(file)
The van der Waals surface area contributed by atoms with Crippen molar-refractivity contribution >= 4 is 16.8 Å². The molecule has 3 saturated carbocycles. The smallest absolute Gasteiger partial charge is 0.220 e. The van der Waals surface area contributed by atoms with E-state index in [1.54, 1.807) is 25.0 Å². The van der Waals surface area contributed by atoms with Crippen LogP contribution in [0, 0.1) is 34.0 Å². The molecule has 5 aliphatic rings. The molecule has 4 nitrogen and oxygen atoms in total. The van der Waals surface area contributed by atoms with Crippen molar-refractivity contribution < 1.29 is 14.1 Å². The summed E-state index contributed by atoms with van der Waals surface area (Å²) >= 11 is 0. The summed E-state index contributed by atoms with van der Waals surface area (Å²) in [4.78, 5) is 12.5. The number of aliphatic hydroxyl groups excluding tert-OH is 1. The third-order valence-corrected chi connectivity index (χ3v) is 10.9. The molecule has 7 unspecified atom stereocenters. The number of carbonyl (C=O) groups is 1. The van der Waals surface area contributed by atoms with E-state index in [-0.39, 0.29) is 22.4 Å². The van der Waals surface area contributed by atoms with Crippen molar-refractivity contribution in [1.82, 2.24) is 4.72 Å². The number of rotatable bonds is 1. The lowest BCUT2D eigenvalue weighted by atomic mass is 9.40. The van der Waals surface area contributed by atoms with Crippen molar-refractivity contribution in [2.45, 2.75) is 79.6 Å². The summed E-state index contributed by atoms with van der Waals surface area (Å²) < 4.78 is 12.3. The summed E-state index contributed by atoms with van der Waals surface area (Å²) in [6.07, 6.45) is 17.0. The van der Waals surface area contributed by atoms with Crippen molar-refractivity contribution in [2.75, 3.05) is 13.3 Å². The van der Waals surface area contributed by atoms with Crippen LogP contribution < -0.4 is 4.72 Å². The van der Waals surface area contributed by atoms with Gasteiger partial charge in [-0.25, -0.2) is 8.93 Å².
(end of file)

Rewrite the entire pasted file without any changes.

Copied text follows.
The van der Waals surface area contributed by atoms with Crippen molar-refractivity contribution >= 4 is 16.8 Å². The molecule has 3 saturated carbocycles. The smallest absolute Gasteiger partial charge is 0.220 e. The van der Waals surface area contributed by atoms with E-state index in [1.54, 1.807) is 25.0 Å². The van der Waals surface area contributed by atoms with Crippen LogP contribution in [0, 0.1) is 34.0 Å². The molecule has 5 aliphatic rings. The molecule has 4 nitrogen and oxygen atoms in total. The van der Waals surface area contributed by atoms with Crippen molar-refractivity contribution < 1.29 is 14.1 Å². The summed E-state index contributed by atoms with van der Waals surface area (Å²) >= 11 is 0. The summed E-state index contributed by atoms with van der Waals surface area (Å²) in [4.78, 5) is 12.5. The number of aliphatic hydroxyl groups excluding tert-OH is 1. The third-order valence-corrected chi connectivity index (χ3v) is 10.9. The molecule has 7 unspecified atom stereocenters. The number of carbonyl (C=O) groups is 1. The van der Waals surface area contributed by atoms with E-state index in [-0.39, 0.29) is 22.4 Å². The van der Waals surface area contributed by atoms with Crippen molar-refractivity contribution in [1.82, 2.24) is 4.72 Å². The number of rotatable bonds is 1. The lowest BCUT2D eigenvalue weighted by atomic mass is 9.40. The van der Waals surface area contributed by atoms with Crippen molar-refractivity contribution in [2.45, 2.75) is 79.6 Å². The summed E-state index contributed by atoms with van der Waals surface area (Å²) < 4.78 is 12.3. The summed E-state index contributed by atoms with van der Waals surface area (Å²) in [6.07, 6.45) is 17.0. The van der Waals surface area contributed by atoms with Crippen molar-refractivity contribution in [2.75, 3.05) is 13.3 Å². The van der Waals surface area contributed by atoms with Crippen LogP contribution < -0.4 is 4.72 Å². The van der Waals surface area contributed by atoms with Gasteiger partial charge in [-0.25, -0.2) is 8.93 Å².